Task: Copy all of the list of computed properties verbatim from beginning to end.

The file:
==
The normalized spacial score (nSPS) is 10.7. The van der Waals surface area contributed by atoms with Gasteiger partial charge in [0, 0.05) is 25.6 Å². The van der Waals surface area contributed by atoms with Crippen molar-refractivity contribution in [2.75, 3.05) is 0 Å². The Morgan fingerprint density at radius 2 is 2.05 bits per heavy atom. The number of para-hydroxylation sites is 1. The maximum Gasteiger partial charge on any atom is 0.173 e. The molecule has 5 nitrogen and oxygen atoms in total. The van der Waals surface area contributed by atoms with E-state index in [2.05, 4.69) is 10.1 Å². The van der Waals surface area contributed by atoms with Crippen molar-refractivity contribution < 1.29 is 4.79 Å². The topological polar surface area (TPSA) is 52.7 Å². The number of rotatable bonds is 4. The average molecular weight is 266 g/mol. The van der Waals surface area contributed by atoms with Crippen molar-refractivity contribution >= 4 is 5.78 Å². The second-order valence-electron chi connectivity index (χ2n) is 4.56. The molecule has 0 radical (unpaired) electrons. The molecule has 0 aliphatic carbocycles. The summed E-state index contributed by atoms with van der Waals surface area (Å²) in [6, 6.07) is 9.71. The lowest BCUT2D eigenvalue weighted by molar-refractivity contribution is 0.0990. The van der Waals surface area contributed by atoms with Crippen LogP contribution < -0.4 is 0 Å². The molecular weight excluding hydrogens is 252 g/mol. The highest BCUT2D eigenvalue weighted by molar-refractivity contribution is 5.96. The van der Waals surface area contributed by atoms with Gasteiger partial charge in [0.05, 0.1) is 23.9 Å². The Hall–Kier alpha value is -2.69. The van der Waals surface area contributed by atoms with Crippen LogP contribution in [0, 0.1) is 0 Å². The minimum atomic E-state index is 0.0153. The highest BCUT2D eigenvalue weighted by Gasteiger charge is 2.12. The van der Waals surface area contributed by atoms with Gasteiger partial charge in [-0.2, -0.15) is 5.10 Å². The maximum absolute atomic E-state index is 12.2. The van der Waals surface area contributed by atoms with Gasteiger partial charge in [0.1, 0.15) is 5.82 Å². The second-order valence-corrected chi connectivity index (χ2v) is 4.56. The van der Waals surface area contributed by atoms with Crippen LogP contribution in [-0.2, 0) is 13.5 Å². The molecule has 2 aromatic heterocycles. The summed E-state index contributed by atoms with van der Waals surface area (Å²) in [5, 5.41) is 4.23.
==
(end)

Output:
The normalized spacial score (nSPS) is 10.7. The van der Waals surface area contributed by atoms with Gasteiger partial charge in [0, 0.05) is 25.6 Å². The van der Waals surface area contributed by atoms with Crippen molar-refractivity contribution in [2.75, 3.05) is 0 Å². The Morgan fingerprint density at radius 2 is 2.05 bits per heavy atom. The number of para-hydroxylation sites is 1. The maximum Gasteiger partial charge on any atom is 0.173 e. The molecule has 5 nitrogen and oxygen atoms in total. The van der Waals surface area contributed by atoms with E-state index in [2.05, 4.69) is 10.1 Å². The van der Waals surface area contributed by atoms with Crippen molar-refractivity contribution < 1.29 is 4.79 Å². The topological polar surface area (TPSA) is 52.7 Å². The number of rotatable bonds is 4. The average molecular weight is 266 g/mol. The van der Waals surface area contributed by atoms with Crippen molar-refractivity contribution >= 4 is 5.78 Å². The second-order valence-electron chi connectivity index (χ2n) is 4.56. The molecule has 0 radical (unpaired) electrons. The molecule has 0 aliphatic carbocycles. The summed E-state index contributed by atoms with van der Waals surface area (Å²) in [6, 6.07) is 9.71. The lowest BCUT2D eigenvalue weighted by molar-refractivity contribution is 0.0990. The van der Waals surface area contributed by atoms with Crippen LogP contribution < -0.4 is 0 Å². The molecular weight excluding hydrogens is 252 g/mol. The highest BCUT2D eigenvalue weighted by molar-refractivity contribution is 5.96. The van der Waals surface area contributed by atoms with Gasteiger partial charge in [0.05, 0.1) is 23.9 Å². The Hall–Kier alpha value is -2.69. The van der Waals surface area contributed by atoms with Crippen LogP contribution in [0, 0.1) is 0 Å². The minimum atomic E-state index is 0.0153. The highest BCUT2D eigenvalue weighted by Gasteiger charge is 2.12. The van der Waals surface area contributed by atoms with Gasteiger partial charge in [-0.2, -0.15) is 5.10 Å². The maximum absolute atomic E-state index is 12.2. The van der Waals surface area contributed by atoms with Gasteiger partial charge in [0.1, 0.15) is 5.82 Å². The second-order valence-corrected chi connectivity index (χ2v) is 4.56. The van der Waals surface area contributed by atoms with Crippen LogP contribution in [-0.2, 0) is 13.5 Å². The molecule has 2 aromatic heterocycles. The summed E-state index contributed by atoms with van der Waals surface area (Å²) in [5, 5.41) is 4.23.